Research to identify treatments that can optimize intestinal healing while decreasing inflammation is needed to help improve survival in horses after surgery. While anti-inflammatory drugs (NSAIDs) are used to ameliorate signs of endotoxin-induced shock and the pain of colic, they also block production of prostaglandins, which are important for normal physiology and healing. As a result, many of the NSAIDs can impair intestinal healing after surgery. Research is needed to identify NSAIDs or other drugs that can control pain and shock while maintaining the normal physiologic processes in horses with colic.
Studies also are needed to improve our ability to prevent the development of complications that occur all too often in horses with gastrointestinal diseases causing colic. Some of these complications include post-operative ileus (absence of normal intestinal movement), the development of intestinal adhesions, intravascular clots and laminitis. Only by addressing gaps in our knowledge about the development of these complications can improvements be made in the quality of a horse’s life after colic.
Teams of equine researchers with expertise in epidemiology, clinical trials and basic science are needed to make progress in each of these areas. Within the U.S. and United Kingdom alone, these individuals are available and many currently work together in collaborative studies. The critical component missing is adequate funding for colic research. Considering the huge cost of colic to horse owners and the equine industry, the cost to complete research studies is relatively small. Therefore, now is the time to invest in research on a problem that is of critical importance to the horse.
The Morris Animal Foundation (www.morrisanimalfoundation.org), American Quarter Horse Foundation (www.aqha.com/foundation), Grayson Jockey-Club Research Foundation (www.grayson-jockeyclub.org) and the American Association of Equine Practitioners Foundation, Inc. all support work in this area. Alternatively, contact your favorite veterinary school to support colic research.
Please contact the AAEP Foundation (www.aaepfoundation.org) for information about how to make donations for equine research, or call 1-800-443-0177 (within the U.S.) or 859-233-0147. This is just one of many efforts that the AAEP is coordinating on behalf of the industry through the Equine Research Coordination Group (ERCG), which is comprised of researchers and organizations that support equine research. ERCG was formally organized last year with a mission of advancing the health and welfare of horses by promoting the discovery and sharing of new knowledge, enhancing awareness of the need for targeted research, educating the public, expanding fundraising opportunities and facilitating cooperation among funding agencies.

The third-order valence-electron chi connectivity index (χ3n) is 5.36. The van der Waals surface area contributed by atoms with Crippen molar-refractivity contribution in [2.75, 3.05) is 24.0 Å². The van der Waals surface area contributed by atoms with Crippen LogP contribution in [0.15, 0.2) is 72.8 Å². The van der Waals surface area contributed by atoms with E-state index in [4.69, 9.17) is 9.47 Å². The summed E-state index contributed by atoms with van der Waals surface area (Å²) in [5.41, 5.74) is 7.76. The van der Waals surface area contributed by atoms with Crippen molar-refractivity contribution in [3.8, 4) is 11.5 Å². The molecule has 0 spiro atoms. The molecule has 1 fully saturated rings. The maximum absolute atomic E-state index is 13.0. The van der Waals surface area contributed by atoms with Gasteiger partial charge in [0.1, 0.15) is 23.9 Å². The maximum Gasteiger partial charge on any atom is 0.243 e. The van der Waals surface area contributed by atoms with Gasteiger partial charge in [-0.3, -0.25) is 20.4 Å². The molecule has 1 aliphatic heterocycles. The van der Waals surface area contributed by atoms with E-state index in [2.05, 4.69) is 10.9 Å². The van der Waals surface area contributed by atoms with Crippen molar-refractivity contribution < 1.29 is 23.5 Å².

The mission of the Equine Research Coordination Group (ERCG) is to advance the health and welfare of horses by promoting the discovery and sharing of new knowledge, enhancing awareness of the need for targeted research, educating the public, expanding fundraising opportunities, and facilitating cooperation among funding agencies.
The ERCG is a group comprised of researchers and organizations that support equine research. Participants in the ERCG include equine foundations and multiple university research representatives. Current participants include: AAEP Foundation, American Horse Council, AQHA Foundation, Grayson-Jockey Club Research Foundation, Maxwell H. Gluck Equine Research Center, Morris Animal Foundation, Havemeyer Foundation, United States Equestrian Federation Foundation and University Researchers including: Noah Cohen, VMD, PhD (Texas A & M University), Greg Ferraro, DVM (University of California – Davis), Eleanor Green, DVM (University of Florida), Dick Mansmann, VMD, PhD (North Carolina State University), Wayne McIlwraith, BVSc, PhD (Colorado State University), Jim Moore, DVM (University of Georgia), Rustin Moore, DVM, PhD (The Ohio State University) and Dr. Nat White DVM (Virginia Tech). For more information about the ERCG, please visit online at /redirect.php?location=http%3a%2f%2fwww.aaepfoundation.org and click on the ERCG link.